Ron Diplomatico Mantuano: Rum Fit for Sour Times in Venezuela
It’s hard to imagine much of any good news coming out of Venezuela these days. Chaos continues to be the order of the day here. The country’s once burgeoning economy continues to spiral ever downward. A historically tragic humanitarian crisis worsens by the day. Amid this decidedly bleak backdrop, Ron Diplomatico, one of Venezuela’s most celebrated rum producers, recently introduced Diplomatico Mantuano.
Sadly, for me, this new blend jives with the times.
A Lighter, Yet Still Traditional Diplomatico
Introduced in 2016, Diplomatico Mantuano replaces Diplomatico Reserva. The finished product is a blend of rums aged up to eight years in white oak casks. White oak casks previously employed in the aging of Bourbon and Malt Whiskey. Column, batch kettle, and pot still distillation methods are employed to produce the rums. This is a signature element of the Ron Diplomatico style.
The old Reserva was a 50/50 mix of heavy and light rums. Diplomatico Mantuano, though, goes heavier on the light (60/40). This is problematic for me in terms of flavor…and history.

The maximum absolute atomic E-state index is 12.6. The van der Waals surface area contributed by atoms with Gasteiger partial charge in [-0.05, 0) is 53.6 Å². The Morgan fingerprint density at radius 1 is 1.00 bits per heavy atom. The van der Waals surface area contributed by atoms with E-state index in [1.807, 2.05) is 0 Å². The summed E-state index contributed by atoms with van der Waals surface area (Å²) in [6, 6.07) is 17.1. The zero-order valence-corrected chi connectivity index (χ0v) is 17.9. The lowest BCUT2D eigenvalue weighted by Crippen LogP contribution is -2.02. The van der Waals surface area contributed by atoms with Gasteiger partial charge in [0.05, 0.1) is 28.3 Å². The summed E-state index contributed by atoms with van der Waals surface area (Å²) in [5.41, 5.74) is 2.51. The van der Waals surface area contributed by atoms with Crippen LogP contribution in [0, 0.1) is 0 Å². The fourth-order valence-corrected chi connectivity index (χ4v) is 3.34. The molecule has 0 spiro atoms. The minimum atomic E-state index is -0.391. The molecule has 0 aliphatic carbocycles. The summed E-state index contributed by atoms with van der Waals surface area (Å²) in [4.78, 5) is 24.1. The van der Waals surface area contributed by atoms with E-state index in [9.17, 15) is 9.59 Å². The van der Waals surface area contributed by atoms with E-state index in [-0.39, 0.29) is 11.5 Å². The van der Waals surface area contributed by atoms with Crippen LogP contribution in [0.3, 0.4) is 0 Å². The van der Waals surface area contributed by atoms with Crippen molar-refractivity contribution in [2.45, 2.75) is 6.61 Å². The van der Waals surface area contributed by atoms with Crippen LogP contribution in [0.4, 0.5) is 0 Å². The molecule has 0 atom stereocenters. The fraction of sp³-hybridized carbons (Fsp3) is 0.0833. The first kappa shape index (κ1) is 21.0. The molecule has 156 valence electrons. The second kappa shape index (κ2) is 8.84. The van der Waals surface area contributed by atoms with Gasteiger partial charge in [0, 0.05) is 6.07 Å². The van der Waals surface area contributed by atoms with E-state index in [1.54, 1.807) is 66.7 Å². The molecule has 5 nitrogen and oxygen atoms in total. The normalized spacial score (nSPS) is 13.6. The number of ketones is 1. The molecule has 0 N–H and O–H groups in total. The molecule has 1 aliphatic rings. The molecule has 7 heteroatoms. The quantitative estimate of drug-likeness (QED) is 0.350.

Mantuano’s Unsettling Etymology
The word “Mantuano” carries deep historical significance in Venezuela dating back to the 18th century. It’s often translated as “nobleman.” That translation, though, ignores negative colonial-era connotations.
Mantuanos in old Venezuela were Creole whites. That is to say, Mantuanos were Spanish persons born in the Americas. They represented the local elite, the aristocracy. They operated the largest plantations; controlled the economic engine of Colonial Venezuela. As such, of course, they owned slaves.
There’s also this (from Wikipedia)…
Mantuano derives from the word mantle, and was a reference to the exclusive use of that clothing, to cover the head in religious services, by the ladies of the Caracas aristocrats. Since 1571 there was a provision in the Laws of the Indies that prohibited other women, such as the mulatto and black women, from using the cloak.
At a time when the divide between the have’s and have not’s in modern day Venezuela couldn’t be more pronounced, it seems a bit in bad taste, to me, to birth a blend bearing such overtly elitist overtones.
A Taste of Diplomatico Mantuano
Mantuano, the rum, also lacks on the flavor side. Unlike the nicely sweet Diplomatico Reserva Exclusiva, Mantuano comes off drier on the palate. I found it sort of flat and oily, with too much licorice for me.
There’s probably a cocktail recipe that can make this rum sing. The problematic history tied to the name, though, likely means I’ll never discover it.